Dick Anderson reached the pinnacle of his rock-climbing endeavors -- literally as well as figuratively -- 10 years ago when, after 3-1/2 exhausting days of clinging to the side of a sheer cliff, he reached the top of El Capitan, a majestic granite monolith in Yosemite Park that rises nearly three-fourths of a mile straight up.
Shortly after finishing that climb, Anderson, then 52, dislocated his right shoulder. Two years later, while trying to come back from surgery on that shoulder, he blew out the left one. His climbing days were over, and the prospect of being relegated to an overstuffed chair in front of a TV pained him as much as his injured shoulders.
"I found that I needed to be active to feel complete as a person," said Anderson, of Minneapolis.
But he also found that being active on the other side of 50 often involves embracing new approaches and techniques. And if you're a lifelong athlete, it can mean coming to grips with the fact that you're not going to be able to run as fast, hit a golf ball as far or climb rock walls the way you once did.
Maintaining fitness as we age takes extra diligence, including more emphasis on stretching, monitoring hydration, focusing on form and strengthening core muscles. Yes, these are the same things we were told to do in our 20s and 30s, but now the trainers really mean it. A 50-year-old body isn't nearly as forgiving about us ignoring these things as a 20-something body.
Anderson decided to appreciate what he still could do rather than mourn the loss of what he couldn't.
"I'm so thrilled to be able to do what I'm doing at my age that I just let (the disappointment) go," he said. "For some reason, my shoulders are OK with the motion for cross-country skiing and kayaking, so I do a lot of that."
Keeping physically fit as we age isn't a pipe dream.
A study conducted at the University of Pittsburgh Medical Center and published in January in the professional journal Physician and Sportsmedicine found that loss of muscle mass isn't an inevitable byproduct of aging.
"This study contradicts the common observation that muscle mass and strength decline as a function of aging alone," it says, putting the blame on inactivity.
But just keeping active isn't enough, either, experts say. The key is keeping active in ways that help your body handle the activity. Mia Bremer, fitness manager at the retirement community Friendship Village of Bloomington, Minn., has seen this from both perspectives.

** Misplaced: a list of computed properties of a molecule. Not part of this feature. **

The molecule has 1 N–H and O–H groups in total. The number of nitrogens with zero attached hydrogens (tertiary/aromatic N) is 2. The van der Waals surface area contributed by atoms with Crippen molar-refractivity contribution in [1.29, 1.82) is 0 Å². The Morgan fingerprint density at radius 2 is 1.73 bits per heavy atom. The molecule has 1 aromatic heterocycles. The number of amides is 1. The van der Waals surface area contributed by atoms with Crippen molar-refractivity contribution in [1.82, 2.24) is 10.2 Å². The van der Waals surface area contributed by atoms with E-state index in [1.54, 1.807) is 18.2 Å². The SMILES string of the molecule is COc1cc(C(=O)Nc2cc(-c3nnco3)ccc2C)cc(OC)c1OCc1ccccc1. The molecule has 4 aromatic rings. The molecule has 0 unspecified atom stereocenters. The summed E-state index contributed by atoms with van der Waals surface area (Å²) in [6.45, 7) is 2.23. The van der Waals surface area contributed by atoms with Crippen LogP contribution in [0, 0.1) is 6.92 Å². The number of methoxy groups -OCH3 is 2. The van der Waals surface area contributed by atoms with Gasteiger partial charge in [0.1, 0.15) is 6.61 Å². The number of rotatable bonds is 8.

"We have clients in their 70s who wouldn't be having (physical) problems now" if they had done what they were supposed to when they were in their 50s, she said. And at the same time, "We have clients in their 80s who did it right and are in excellent shape."
Jill Lile was teaching dance at Creighton University in Omaha, Neb., when she was sidelined by a toe injury that often afflicts ballet dancers. She not only was forced to redefine her dancing -- "I started perfecting my flat-foot technique," she said -- but she segued into a new career as a chiropractor.
"I could see the writing on the wall" as far as dancing, said Lile, 54. "I wanted to keep exercising because I like the way I feel when I exercise. I like the benefits of exercising, and I wasn't ready to pack it up. I realized that there was so much else available. There's yoga and Pilates and Zumba."
There's even still dance, including teaching classes at Minnesota Dance Theatre. It's just not at the same intensity.
"After I got surgery on my foot, I tried to work with it the best I could," she said. "I can do ballet flat-footed. I just can't do it all the way. I've modified it as best I could. I can still get out and move to the music."
Lile combines her injury experience with her technical knowledge as a chiropractor, although not all of her clients at the Hippocrates Center for Holistic Healing in Minneapolis like what she has to tell them.
"A lot of runners are like dancers -- when they get hurt, you can't get them to stop," she said. "You have to know when to stay down. A lot of injuries become a test of patience."
Returning to action too soon after an injury has become so common that there's even a term for it now, said Mark Richards, vice president of program development for the Edina, Minn.-based Welcyon Fitness After 50 clubs.
"It's called 'incomplete rehabilitation syndrome,' " he said. If you injure, say, a knee, use the other knee to establish "a baseline physiological status," he said, and don't return to action until the injured joint has the same strength and range of motion as the healthy one. Otherwise, "you're an injury waiting to happen," he warned.
Rick Goullaud, 67, knows how hard it can be to abstain. When he broke his foot in October, the pain was worsened by the disappointment of it happening the weekend before he was going to compete in a triathlon for which he'd spent months training.
"It was hard to stop training when you'd been looking forward to something that long," said Goullaud, of Plymouth, Minn. "But
I'm back at it now. I train at least five days a week, sometimes seven."
The triathlon's format forces him to cross-train, rotating among biking, swimming and running. Experts say that mixing activities is a key to exercising as we age. One of the main causes of repetitive stress injuries -- as the name indicates -- is repetition.
"Keep your body guessing," said Sarah Hankel, a personal trainer at the Lifetime Fitness club in St. Louis Park, Minn. "Stop running every day and bike some days. Or swim. Take yoga. There are lots of alternatives. Injuries tend to occur when monotony sets in."
The important thing, everyone agreed, is to not give up.
"There's no age limit" at which a body quits responding to exercise, said Richards. "When it comes to a wide range of health issues, exercise is the magic bullet. It's that powerful with respect to its benefits. If exercise were a pill, everyone would take it."
Distributed by Scripps Howard News Service, www.scrippsnews.com.